When we speak of the diaphragm that is so essential to our breathing, we properly call it the thoracic diaphragm, for there is another diaphragm located at the base of our pelvis called the perineal diaphragm. There are two diaphragms. Like the thoracic diaphragm, the perineal diaphragm is composed of a central tendon. We can locate the central tendon of the perineal diaphragm more accurately in the female than in the male, where it anchors the pelvis between anus and vagina.
Both males and females are prone to interfere with their breathing by holding on too tightly at the perineal diaphragm, at and around the central tendon. It is an area that we want to protect and we can wind up doing far too much. Free the pelvic floor. Let it fully receive the support of the chair on which you’re sitting. When you stand, let the perineal diaphragm belong to the ground while your head belongs to the sky. Release the central tendon; let it relax. You may feel quite vulnerable, maybe taller. That’s okay. Let every breath, especially the breath prior to speaking or singing, begin with a descent of the pelvic floor.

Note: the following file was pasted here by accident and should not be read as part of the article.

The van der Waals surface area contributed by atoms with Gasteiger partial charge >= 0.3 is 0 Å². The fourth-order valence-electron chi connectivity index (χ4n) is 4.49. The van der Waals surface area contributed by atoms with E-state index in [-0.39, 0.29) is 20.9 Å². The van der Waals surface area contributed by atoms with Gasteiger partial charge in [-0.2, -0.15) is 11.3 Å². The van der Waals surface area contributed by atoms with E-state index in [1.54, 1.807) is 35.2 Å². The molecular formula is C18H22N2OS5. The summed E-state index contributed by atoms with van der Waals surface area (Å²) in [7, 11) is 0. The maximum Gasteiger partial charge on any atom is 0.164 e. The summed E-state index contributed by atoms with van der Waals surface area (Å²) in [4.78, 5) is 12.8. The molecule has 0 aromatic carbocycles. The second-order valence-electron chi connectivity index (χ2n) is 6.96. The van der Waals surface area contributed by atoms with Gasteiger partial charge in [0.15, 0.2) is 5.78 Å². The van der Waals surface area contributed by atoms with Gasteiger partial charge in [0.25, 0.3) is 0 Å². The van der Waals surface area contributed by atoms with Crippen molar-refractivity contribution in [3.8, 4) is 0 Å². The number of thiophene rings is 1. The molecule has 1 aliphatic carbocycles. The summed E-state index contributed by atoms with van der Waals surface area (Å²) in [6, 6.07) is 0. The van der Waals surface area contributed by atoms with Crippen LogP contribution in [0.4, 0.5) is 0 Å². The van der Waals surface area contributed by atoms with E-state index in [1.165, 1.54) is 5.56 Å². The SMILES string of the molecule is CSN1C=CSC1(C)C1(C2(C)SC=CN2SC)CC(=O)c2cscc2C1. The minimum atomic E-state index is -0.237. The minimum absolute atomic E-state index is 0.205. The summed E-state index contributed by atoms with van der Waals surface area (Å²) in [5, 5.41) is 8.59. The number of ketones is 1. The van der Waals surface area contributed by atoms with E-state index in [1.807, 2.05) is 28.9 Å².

Imagine an empty glass cylinder with a membrane over both ends. Tug at the bottom membrane and distend it downward and the top membrane will correspond with a like motion. Let the thought of this action inhabit your breathing. Imagine a correspondence between the thoracic diaphragm and perineal diaphragm. It can become quite real.
When you sing, when you speak, let your sound be emitted from the floor of the pelvis. Let the perineal diaphragm descend in synch with the thoracic diaphragm. Relish the correspondence. It’s going to change the resonance quality of your voice for the better.